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Thread: AK Argie

  1. #1
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    Default AK Argie

    Alright, hauled the plywood home tonight, getting ready to scarf.
    I should look through the plans patterns etc (read instructions?). Have a general idea, 8-1 scarf, thicken epoxy to honey, six mil between three joints to keep from sticking whole thing together. B82BE76C-9114-4ADF-B6FB-E2CEFBB32881.jpg78F863C4-54D5-44F4-B1A0-577740BEEB10.jpgFiguring out how the posting works here so Ill apologize now for my lack of sophistication, but in the interest of furthering the interest of newbies like me etc. well see what I can get on here. AND more importantly I may have a question or two at some point that I would appreciate some advice, input, etc. so fire away as you see fit. Thanks, ron

  2. #2
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    Default Re: AK Argie

    Good luck Ron! I look forward to seeing your build progress.
    -Jim

    Sucker for a pretty face.
    1934 27' Blanchard Cuiser ~ Amazon, Ex. Emalu
    19'6" Caledonia Yawl ~ Sparrow

    Getting into trouble one board at a time.

  3. #3
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    Default Re: AK Argie

    IMG_0125.jpgIMG_0128 - Copy.jpgIMG_0133.jpgIMG_0136.jpgWell, tried via the mobile (phone) cause it has pictures on it but I don't appear to be smart enough, but it was a good day so I have to report. Got scarfs cut 8-1 with 3 1/2" Makita electric planer first, then my 3x24 Makita belt sander (magic machine, it has done a lot of good work for me) then used the Bosch random orbital to finish things off. Did the scarfs come out perfect? No. My fist time. I have a picture of what happens when you go over the line on the top sheet of the stack. Oh well, I think the hull will be painted eventually and it will be a memory. But after first saturating the scarfs then slapping some honeyish thickened on the cuts and putting them together, i'm feeling pretty good, had some nice squeeze out. Will try to get some pics inserted.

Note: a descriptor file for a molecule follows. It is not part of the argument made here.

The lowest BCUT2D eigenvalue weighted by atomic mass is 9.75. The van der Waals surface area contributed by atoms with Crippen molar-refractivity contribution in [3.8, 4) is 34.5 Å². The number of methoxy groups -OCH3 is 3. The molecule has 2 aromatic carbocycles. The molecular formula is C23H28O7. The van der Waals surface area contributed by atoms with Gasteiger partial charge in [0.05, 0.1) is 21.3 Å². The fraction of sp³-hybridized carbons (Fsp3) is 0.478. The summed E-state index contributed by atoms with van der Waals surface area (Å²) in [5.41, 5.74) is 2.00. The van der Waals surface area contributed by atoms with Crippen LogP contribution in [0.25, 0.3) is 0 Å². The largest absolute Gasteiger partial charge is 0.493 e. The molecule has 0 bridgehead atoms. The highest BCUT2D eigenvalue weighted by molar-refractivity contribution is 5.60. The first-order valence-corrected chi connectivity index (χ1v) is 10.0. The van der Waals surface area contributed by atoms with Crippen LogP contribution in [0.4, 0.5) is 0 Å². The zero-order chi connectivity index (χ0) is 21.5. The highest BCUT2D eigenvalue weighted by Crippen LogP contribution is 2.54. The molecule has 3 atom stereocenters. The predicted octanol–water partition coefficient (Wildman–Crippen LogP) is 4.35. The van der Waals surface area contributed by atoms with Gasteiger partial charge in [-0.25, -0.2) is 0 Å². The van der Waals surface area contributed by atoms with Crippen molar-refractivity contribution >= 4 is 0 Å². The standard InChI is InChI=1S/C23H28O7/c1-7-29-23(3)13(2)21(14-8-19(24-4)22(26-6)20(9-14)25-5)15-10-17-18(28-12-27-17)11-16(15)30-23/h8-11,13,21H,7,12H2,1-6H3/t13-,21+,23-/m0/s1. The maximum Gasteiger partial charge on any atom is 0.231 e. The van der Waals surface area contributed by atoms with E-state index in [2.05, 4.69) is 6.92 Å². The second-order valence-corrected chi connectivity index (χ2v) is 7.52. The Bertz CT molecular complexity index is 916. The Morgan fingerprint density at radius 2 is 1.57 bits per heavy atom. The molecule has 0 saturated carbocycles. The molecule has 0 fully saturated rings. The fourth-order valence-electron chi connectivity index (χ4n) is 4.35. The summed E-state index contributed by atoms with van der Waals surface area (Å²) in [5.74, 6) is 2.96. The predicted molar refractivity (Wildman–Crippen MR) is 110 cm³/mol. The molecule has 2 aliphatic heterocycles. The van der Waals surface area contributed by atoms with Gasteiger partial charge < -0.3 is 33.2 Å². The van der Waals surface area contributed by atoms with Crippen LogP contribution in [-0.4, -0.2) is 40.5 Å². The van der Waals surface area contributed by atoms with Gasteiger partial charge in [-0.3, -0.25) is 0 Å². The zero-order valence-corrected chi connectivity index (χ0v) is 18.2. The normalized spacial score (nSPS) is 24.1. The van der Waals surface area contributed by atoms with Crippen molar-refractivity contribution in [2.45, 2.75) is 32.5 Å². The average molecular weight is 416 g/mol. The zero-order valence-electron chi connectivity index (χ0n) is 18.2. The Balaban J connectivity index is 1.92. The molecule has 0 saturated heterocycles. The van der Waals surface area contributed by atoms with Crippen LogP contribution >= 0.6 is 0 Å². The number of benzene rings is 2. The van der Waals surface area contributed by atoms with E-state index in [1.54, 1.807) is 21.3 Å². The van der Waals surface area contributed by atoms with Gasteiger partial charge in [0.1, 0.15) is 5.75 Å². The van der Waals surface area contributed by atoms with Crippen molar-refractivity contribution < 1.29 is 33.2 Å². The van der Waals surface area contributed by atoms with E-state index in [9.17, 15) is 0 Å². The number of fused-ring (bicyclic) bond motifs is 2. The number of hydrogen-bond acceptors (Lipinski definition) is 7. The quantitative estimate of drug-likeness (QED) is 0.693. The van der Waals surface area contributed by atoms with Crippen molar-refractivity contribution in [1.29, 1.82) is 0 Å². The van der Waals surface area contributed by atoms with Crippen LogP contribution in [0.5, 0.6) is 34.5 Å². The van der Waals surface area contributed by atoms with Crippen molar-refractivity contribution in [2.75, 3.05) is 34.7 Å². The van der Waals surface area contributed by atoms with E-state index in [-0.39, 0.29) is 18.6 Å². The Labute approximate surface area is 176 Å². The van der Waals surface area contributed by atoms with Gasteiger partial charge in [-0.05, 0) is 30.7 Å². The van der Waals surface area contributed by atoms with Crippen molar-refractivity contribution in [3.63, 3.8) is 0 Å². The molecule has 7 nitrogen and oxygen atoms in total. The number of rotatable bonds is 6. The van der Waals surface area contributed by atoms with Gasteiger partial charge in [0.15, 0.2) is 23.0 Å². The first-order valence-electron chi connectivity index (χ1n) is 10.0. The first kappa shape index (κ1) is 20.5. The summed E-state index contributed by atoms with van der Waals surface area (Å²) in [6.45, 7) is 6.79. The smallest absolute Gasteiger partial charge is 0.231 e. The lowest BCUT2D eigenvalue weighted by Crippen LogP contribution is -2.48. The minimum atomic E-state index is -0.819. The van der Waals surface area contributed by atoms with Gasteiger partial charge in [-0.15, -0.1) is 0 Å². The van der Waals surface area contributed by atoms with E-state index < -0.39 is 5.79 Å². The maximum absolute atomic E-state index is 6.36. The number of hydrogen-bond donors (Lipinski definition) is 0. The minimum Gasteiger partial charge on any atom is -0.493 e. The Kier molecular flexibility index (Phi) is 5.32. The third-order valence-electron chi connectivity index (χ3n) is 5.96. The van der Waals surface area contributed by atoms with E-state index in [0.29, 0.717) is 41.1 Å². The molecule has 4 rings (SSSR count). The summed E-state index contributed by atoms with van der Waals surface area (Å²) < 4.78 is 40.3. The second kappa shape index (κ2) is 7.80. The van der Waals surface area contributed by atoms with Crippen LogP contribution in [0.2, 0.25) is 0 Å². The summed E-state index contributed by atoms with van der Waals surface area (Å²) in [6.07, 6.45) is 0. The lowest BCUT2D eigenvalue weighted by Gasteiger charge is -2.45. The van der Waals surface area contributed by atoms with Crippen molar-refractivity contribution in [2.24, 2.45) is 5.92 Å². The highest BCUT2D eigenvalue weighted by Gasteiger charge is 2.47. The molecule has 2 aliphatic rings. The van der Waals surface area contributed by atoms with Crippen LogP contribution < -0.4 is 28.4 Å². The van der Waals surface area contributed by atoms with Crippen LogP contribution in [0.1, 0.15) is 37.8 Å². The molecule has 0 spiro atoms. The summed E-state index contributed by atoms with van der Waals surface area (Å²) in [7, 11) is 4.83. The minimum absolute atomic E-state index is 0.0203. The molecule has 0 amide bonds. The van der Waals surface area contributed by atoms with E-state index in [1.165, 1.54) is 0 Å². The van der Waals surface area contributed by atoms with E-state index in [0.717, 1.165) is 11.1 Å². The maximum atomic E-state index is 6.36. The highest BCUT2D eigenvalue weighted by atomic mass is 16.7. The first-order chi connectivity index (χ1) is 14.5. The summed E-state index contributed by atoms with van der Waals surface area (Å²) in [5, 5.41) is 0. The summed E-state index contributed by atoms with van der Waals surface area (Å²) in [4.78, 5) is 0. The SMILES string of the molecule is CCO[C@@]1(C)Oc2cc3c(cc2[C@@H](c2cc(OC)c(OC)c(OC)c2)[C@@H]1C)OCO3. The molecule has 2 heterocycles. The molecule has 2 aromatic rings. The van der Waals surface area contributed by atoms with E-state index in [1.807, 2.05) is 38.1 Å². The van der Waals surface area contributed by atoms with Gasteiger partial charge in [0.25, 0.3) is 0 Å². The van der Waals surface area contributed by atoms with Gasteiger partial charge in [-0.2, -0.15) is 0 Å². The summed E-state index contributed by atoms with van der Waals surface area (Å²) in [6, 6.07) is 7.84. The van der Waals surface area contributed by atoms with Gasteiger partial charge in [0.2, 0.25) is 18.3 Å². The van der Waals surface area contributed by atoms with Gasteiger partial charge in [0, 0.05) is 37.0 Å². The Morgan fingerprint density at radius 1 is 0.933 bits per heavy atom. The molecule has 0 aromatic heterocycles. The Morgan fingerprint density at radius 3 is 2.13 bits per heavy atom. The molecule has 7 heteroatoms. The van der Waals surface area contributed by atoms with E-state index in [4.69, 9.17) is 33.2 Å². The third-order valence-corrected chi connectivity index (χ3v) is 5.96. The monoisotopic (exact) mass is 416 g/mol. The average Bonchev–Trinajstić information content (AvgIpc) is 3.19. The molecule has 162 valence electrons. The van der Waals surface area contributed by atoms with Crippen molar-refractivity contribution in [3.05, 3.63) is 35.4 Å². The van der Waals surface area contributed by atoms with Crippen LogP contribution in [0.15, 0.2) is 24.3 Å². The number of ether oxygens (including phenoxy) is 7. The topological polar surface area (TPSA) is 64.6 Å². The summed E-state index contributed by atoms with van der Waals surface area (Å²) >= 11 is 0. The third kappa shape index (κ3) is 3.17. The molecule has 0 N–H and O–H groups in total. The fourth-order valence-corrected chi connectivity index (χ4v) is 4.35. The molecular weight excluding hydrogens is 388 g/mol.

Last edited by ron ak; 12-05-2018 at 12:38 AM.

  4. #4
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    Default Re: AK Argie

    DudleyDix Argie15?

    I use Tapatalk-app on my mobile, and uploading photos via that app works well..

    Good luck

    Fred

  5. #5
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    Default Re: AK Argie

    D174799B-9E38-4D15-A95F-11157FE8B389.jpg2BE8AF75-F409-44E4-BDF2-AC05ED86196D.jpgB2862B8C-C9A5-466A-8E43-B7C7A235F83E.jpg
    And the winner of the pattern to ply transfer contest is the spikey looking one, forget the purple thing. But only use it on the curved pieces, right? Much faster to make a few marks at the corners with your awl on the straight line panels and connect with your straight edge. And speaking of the patterns, I’d heard there may be a “situation” if you scarf your Argie panels together rather than doing the prescribed method. Well, as you can see my panels came up a bit short compared to the patterns! Oops. Looks like I’m going to have to move that line a bit and live with a shorter boat.(Update. Got to laying the patterns on my slightly shortened scarfed panels, and guess what? Plenty of room! Jeez, what you get for "listening" to stuff on that internet! ) That is also the note I put on the blue tape at the end of the bottom panel I started cutting out. (so the plot thickens, since I thought my panels were 3/8" short, I went ahead and trimmed 3/8" off the bottom panel since I had it right there....)(tune in later for the fix) I free handed the lines with a carpenter pencil following the holes from the spikey tool. Not perfect but hope it will fair ok with block plane when I smooth down to the line.
    Last edited by ron ak; 12-30-2018 at 11:55 PM. Reason: became enlightened

  6. #6
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    Default

    Quote Originally Posted by ron ak View Post



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    Pretty much all the pieces cut out on the floor using doubled up 2x’s under for “saw horses”. Mostly following pencil lines drawn in on the holes left by the Spikey transfer wheel, X where the material was softer and the holes very obvious. Up on the horses now, the adjustable horses that get the pieces up higher are nice. Getting a good workout now with the block plane bringing the cuts/shape down to the little line of dots. Actually going pretty well, need to pay attention so the dots don’t completely disappear!